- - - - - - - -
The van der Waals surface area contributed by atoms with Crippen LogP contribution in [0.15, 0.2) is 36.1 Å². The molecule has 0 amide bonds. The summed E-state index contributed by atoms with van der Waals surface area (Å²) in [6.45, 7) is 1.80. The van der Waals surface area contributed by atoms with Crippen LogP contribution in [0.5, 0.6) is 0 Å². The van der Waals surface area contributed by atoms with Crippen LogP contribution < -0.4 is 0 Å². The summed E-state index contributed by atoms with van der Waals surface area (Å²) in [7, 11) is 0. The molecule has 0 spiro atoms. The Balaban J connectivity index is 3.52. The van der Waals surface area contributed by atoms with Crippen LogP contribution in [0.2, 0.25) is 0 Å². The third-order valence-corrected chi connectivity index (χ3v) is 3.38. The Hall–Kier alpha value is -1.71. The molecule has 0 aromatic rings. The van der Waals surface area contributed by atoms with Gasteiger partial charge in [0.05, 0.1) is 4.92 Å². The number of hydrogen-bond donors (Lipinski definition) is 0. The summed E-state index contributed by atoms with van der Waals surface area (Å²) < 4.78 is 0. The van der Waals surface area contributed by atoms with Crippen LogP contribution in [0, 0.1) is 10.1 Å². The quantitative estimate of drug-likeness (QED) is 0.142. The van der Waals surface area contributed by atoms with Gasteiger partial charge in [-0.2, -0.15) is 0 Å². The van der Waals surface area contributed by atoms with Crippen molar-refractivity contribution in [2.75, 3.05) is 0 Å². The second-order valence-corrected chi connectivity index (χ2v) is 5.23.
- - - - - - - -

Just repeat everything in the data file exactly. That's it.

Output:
The van der Waals surface area contributed by atoms with Crippen LogP contribution in [0.15, 0.2) is 36.1 Å². The molecule has 0 amide bonds. The summed E-state index contributed by atoms with van der Waals surface area (Å²) in [6.45, 7) is 1.80. The van der Waals surface area contributed by atoms with Crippen LogP contribution in [0.5, 0.6) is 0 Å². The van der Waals surface area contributed by atoms with Crippen LogP contribution < -0.4 is 0 Å². The summed E-state index contributed by atoms with van der Waals surface area (Å²) in [7, 11) is 0. The molecule has 0 spiro atoms. The Balaban J connectivity index is 3.52. The van der Waals surface area contributed by atoms with Crippen LogP contribution in [0.2, 0.25) is 0 Å². The third-order valence-corrected chi connectivity index (χ3v) is 3.38. The Hall–Kier alpha value is -1.71. The molecule has 0 aromatic rings. The van der Waals surface area contributed by atoms with Gasteiger partial charge in [0.05, 0.1) is 4.92 Å². The number of hydrogen-bond donors (Lipinski definition) is 0. The summed E-state index contributed by atoms with van der Waals surface area (Å²) < 4.78 is 0. The van der Waals surface area contributed by atoms with Crippen LogP contribution in [0, 0.1) is 10.1 Å². The quantitative estimate of drug-likeness (QED) is 0.142. The van der Waals surface area contributed by atoms with Gasteiger partial charge in [-0.2, -0.15) is 0 Å². The van der Waals surface area contributed by atoms with Crippen molar-refractivity contribution in [2.75, 3.05) is 0 Å². The second-order valence-corrected chi connectivity index (χ2v) is 5.23.